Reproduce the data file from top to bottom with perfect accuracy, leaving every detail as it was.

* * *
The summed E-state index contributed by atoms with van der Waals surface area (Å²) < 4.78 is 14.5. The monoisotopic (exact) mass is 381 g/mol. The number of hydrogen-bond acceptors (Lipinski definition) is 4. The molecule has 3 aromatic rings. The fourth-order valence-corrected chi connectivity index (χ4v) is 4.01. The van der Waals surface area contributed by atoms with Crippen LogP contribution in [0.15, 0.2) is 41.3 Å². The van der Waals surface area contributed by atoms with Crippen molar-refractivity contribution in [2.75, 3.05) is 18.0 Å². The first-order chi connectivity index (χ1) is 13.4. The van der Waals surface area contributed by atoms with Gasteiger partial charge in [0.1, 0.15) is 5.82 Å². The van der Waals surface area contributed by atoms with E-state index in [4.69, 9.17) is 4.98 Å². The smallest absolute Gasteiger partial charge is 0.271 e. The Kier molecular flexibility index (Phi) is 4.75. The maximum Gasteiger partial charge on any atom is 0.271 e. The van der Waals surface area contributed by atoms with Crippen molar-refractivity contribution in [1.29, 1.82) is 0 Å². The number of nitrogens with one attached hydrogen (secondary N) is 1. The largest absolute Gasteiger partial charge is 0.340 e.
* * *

The summed E-state index contributed by atoms with van der Waals surface area (Å²) < 4.78 is 14.5. The monoisotopic (exact) mass is 381 g/mol. The number of hydrogen-bond acceptors (Lipinski definition) is 4. The molecule has 3 aromatic rings. The fourth-order valence-corrected chi connectivity index (χ4v) is 4.01. The van der Waals surface area contributed by atoms with Crippen LogP contribution in [0.15, 0.2) is 41.3 Å². The van der Waals surface area contributed by atoms with Crippen molar-refractivity contribution in [2.75, 3.05) is 18.0 Å². The first-order chi connectivity index (χ1) is 13.4. The van der Waals surface area contributed by atoms with Gasteiger partial charge in [0.1, 0.15) is 5.82 Å². The van der Waals surface area contributed by atoms with E-state index in [4.69, 9.17) is 4.98 Å². The smallest absolute Gasteiger partial charge is 0.271 e. The Kier molecular flexibility index (Phi) is 4.75. The maximum Gasteiger partial charge on any atom is 0.271 e. The van der Waals surface area contributed by atoms with Crippen molar-refractivity contribution in [1.29, 1.82) is 0 Å². The number of nitrogens with one attached hydrogen (secondary N) is 1. The largest absolute Gasteiger partial charge is 0.340 e.